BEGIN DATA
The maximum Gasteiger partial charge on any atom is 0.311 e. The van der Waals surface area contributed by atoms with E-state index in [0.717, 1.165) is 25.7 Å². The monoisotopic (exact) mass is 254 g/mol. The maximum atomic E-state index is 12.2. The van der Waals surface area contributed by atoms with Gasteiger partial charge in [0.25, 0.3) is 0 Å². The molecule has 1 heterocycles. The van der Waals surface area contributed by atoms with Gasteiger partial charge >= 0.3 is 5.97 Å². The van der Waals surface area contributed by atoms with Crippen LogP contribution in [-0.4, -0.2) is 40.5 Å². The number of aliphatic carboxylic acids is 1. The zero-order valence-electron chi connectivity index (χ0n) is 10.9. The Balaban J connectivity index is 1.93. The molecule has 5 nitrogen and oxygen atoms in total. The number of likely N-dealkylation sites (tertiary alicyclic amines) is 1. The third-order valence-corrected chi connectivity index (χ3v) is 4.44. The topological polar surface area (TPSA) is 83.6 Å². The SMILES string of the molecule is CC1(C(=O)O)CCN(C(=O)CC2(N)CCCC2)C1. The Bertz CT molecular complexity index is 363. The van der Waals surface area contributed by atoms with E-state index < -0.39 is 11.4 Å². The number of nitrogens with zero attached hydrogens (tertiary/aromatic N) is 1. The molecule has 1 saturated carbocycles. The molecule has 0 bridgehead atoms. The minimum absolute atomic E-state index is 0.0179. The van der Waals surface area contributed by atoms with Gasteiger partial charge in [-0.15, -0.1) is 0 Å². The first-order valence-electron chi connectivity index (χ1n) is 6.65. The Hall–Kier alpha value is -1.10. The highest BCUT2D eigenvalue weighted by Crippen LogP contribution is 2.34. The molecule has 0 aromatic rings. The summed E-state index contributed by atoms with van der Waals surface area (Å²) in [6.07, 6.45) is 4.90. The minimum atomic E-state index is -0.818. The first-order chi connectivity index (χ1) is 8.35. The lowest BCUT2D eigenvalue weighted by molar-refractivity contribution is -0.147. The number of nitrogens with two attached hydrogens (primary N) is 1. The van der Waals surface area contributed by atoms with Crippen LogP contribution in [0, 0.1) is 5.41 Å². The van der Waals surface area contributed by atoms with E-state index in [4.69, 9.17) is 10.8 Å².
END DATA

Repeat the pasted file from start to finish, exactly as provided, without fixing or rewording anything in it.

The maximum Gasteiger partial charge on any atom is 0.311 e. The van der Waals surface area contributed by atoms with E-state index in [0.717, 1.165) is 25.7 Å². The monoisotopic (exact) mass is 254 g/mol. The maximum atomic E-state index is 12.2. The van der Waals surface area contributed by atoms with Gasteiger partial charge in [0.25, 0.3) is 0 Å². The molecule has 1 heterocycles. The van der Waals surface area contributed by atoms with Gasteiger partial charge >= 0.3 is 5.97 Å². The van der Waals surface area contributed by atoms with Crippen LogP contribution in [-0.4, -0.2) is 40.5 Å². The number of aliphatic carboxylic acids is 1. The zero-order valence-electron chi connectivity index (χ0n) is 10.9. The Balaban J connectivity index is 1.93. The molecule has 5 nitrogen and oxygen atoms in total. The number of likely N-dealkylation sites (tertiary alicyclic amines) is 1. The third-order valence-corrected chi connectivity index (χ3v) is 4.44. The topological polar surface area (TPSA) is 83.6 Å². The SMILES string of the molecule is CC1(C(=O)O)CCN(C(=O)CC2(N)CCCC2)C1. The Bertz CT molecular complexity index is 363. The van der Waals surface area contributed by atoms with E-state index < -0.39 is 11.4 Å². The number of nitrogens with zero attached hydrogens (tertiary/aromatic N) is 1. The molecule has 1 saturated carbocycles. The molecule has 0 bridgehead atoms. The minimum absolute atomic E-state index is 0.0179. The van der Waals surface area contributed by atoms with Gasteiger partial charge in [-0.15, -0.1) is 0 Å². The first-order valence-electron chi connectivity index (χ1n) is 6.65. The Hall–Kier alpha value is -1.10. The highest BCUT2D eigenvalue weighted by Crippen LogP contribution is 2.34. The molecule has 0 aromatic rings. The summed E-state index contributed by atoms with van der Waals surface area (Å²) in [6.07, 6.45) is 4.90. The minimum atomic E-state index is -0.818. The first-order chi connectivity index (χ1) is 8.35. The lowest BCUT2D eigenvalue weighted by molar-refractivity contribution is -0.147. The number of nitrogens with two attached hydrogens (primary N) is 1. The van der Waals surface area contributed by atoms with Crippen LogP contribution in [0, 0.1) is 5.41 Å². The van der Waals surface area contributed by atoms with E-state index in [4.69, 9.17) is 10.8 Å².